Updated: Oct 10, 2019
“IT'S OK TO NOT BE OK” I saw this floating around on social media and I immediately thought of my self. Is it really ok to not be ok when you’re black and female in America? I could say the same about our men but let’s focus on the ladies here. I can think back to my grandmother, mother, aunts, cousins and so forth always being “ok” despite the poverty, single parent hood, limited education, and a slew of other barriers that didn’t stop them from making shit happen. We have literally been conditioned to see our women being “ok”. What I know now as an adult, black female, is that life is hard AF. Most of the time, I’m NOT OK, but because I was never able to see what that looks like, I’ve been conditioned to think that what I’m feeling can’t be normal. Maybe I’m not Christian enough or maybe I’m not as great as I thought I was because if I was I wouldn’t be this ”not ok” this often, right?? The reality is because of post traumatic slave syndrome we have been conditioned to be strong as a form of protection. It’s a blessing and curse. A blessing because it helps us remain resilient and successful despite the cards we are dealt. A curse because it prevents us from seeking the help that we may desperately need.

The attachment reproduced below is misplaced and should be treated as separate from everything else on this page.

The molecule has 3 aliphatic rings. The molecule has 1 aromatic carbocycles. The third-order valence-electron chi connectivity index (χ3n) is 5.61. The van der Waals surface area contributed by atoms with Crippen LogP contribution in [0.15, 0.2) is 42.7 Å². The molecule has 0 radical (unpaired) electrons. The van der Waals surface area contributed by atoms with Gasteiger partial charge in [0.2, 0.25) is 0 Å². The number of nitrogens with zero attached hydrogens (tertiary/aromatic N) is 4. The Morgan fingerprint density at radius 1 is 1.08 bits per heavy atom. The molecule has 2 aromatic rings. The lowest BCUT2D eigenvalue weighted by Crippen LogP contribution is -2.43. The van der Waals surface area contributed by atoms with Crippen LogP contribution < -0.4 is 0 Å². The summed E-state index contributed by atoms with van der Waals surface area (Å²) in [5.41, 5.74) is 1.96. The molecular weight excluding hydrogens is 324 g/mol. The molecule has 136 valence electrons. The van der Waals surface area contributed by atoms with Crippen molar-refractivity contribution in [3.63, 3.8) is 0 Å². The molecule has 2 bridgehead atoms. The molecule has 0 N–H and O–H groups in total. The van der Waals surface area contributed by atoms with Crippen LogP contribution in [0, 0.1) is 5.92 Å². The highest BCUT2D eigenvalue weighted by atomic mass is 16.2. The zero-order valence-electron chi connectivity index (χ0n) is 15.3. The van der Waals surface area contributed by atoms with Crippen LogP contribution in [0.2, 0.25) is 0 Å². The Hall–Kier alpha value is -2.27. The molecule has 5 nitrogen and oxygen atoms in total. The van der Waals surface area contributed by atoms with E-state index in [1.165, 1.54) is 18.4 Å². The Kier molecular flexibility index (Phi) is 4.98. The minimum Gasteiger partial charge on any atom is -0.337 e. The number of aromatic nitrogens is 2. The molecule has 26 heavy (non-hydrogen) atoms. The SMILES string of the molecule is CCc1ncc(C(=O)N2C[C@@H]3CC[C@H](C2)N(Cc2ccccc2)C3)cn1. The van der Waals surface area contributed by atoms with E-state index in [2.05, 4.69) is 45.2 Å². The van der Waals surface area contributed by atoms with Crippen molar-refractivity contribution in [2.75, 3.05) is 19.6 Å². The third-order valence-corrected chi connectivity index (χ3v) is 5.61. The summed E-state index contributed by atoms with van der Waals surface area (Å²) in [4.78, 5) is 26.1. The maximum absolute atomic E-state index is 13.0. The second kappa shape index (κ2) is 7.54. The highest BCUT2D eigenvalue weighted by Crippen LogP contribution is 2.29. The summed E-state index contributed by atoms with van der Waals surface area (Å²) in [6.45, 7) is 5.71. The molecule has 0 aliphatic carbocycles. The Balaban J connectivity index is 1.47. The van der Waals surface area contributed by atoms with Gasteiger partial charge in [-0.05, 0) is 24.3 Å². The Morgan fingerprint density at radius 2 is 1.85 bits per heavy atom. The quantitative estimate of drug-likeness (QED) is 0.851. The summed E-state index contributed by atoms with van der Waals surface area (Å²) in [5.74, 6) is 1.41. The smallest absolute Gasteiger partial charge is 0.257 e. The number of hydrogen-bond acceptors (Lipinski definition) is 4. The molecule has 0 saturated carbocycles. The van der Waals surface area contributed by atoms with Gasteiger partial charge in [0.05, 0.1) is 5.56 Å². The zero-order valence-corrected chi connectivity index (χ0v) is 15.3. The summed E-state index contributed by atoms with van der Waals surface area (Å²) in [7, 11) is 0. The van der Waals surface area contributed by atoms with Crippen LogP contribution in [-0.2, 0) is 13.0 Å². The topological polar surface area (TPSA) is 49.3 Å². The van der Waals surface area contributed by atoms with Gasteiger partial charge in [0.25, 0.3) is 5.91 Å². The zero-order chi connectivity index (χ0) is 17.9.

I want to give you three tips to help if you find yourself feeling "Not Ok" more often than not.
1. You don’t have to be the “strong one” all the time (ask for help, set healthy boundaries, practice self care). 2. Recognize the barriers you may have for seeking help (stigma, trust, money, time). 3. Know your options for seeking a trained mental health provider if needed (Therapy for Black Girls, Psychology Today, calling your insurance provider, asking a trusted friend or family member who has sought help in the past).